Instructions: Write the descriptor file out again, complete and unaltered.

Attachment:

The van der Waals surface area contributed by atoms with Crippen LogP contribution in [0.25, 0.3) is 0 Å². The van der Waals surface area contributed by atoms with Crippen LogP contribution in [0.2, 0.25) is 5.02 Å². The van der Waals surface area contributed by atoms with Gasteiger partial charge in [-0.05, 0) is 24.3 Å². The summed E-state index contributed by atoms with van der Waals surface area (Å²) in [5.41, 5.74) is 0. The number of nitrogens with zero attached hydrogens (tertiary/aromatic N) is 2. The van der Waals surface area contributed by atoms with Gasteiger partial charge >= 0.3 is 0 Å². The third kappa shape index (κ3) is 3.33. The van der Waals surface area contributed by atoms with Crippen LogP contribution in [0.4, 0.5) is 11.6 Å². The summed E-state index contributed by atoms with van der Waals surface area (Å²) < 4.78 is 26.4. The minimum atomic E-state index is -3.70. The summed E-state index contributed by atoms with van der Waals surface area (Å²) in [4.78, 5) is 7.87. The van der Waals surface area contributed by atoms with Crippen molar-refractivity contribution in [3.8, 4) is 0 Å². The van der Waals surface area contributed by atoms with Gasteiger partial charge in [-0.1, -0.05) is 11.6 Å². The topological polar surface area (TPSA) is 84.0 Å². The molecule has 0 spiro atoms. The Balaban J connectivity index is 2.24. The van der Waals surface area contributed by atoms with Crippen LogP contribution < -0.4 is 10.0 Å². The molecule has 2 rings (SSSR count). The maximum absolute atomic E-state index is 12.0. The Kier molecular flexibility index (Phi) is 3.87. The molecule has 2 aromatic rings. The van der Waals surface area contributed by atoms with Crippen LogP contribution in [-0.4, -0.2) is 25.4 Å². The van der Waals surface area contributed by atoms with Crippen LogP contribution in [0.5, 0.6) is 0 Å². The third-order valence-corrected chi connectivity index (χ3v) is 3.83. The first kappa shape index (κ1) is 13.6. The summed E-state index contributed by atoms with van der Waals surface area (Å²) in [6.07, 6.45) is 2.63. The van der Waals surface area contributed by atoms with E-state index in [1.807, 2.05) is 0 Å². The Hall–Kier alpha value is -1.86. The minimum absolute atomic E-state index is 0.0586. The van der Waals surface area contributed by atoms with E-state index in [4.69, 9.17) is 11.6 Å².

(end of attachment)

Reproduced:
The van der Waals surface area contributed by atoms with Crippen LogP contribution in [0.25, 0.3) is 0 Å². The van der Waals surface area contributed by atoms with Crippen LogP contribution in [0.2, 0.25) is 5.02 Å². The van der Waals surface area contributed by atoms with Gasteiger partial charge in [-0.05, 0) is 24.3 Å². The summed E-state index contributed by atoms with van der Waals surface area (Å²) in [5.41, 5.74) is 0. The number of nitrogens with zero attached hydrogens (tertiary/aromatic N) is 2. The van der Waals surface area contributed by atoms with Gasteiger partial charge >= 0.3 is 0 Å². The third kappa shape index (κ3) is 3.33. The van der Waals surface area contributed by atoms with Crippen LogP contribution in [0.4, 0.5) is 11.6 Å². The summed E-state index contributed by atoms with van der Waals surface area (Å²) < 4.78 is 26.4. The minimum atomic E-state index is -3.70. The summed E-state index contributed by atoms with van der Waals surface area (Å²) in [4.78, 5) is 7.87. The van der Waals surface area contributed by atoms with Crippen molar-refractivity contribution in [3.8, 4) is 0 Å². The van der Waals surface area contributed by atoms with Gasteiger partial charge in [-0.1, -0.05) is 11.6 Å². The topological polar surface area (TPSA) is 84.0 Å². The molecule has 0 spiro atoms. The Balaban J connectivity index is 2.24. The van der Waals surface area contributed by atoms with Crippen LogP contribution < -0.4 is 10.0 Å². The molecule has 2 rings (SSSR count). The maximum absolute atomic E-state index is 12.0. The Kier molecular flexibility index (Phi) is 3.87. The molecule has 2 aromatic rings. The van der Waals surface area contributed by atoms with Crippen LogP contribution in [-0.4, -0.2) is 25.4 Å². The van der Waals surface area contributed by atoms with Crippen LogP contribution in [0.5, 0.6) is 0 Å². The third-order valence-corrected chi connectivity index (χ3v) is 3.83. The first kappa shape index (κ1) is 13.6. The summed E-state index contributed by atoms with van der Waals surface area (Å²) in [6.07, 6.45) is 2.63. The van der Waals surface area contributed by atoms with E-state index in [1.807, 2.05) is 0 Å². The Hall–Kier alpha value is -1.86. The minimum absolute atomic E-state index is 0.0586. The van der Waals surface area contributed by atoms with E-state index in [4.69, 9.17) is 11.6 Å².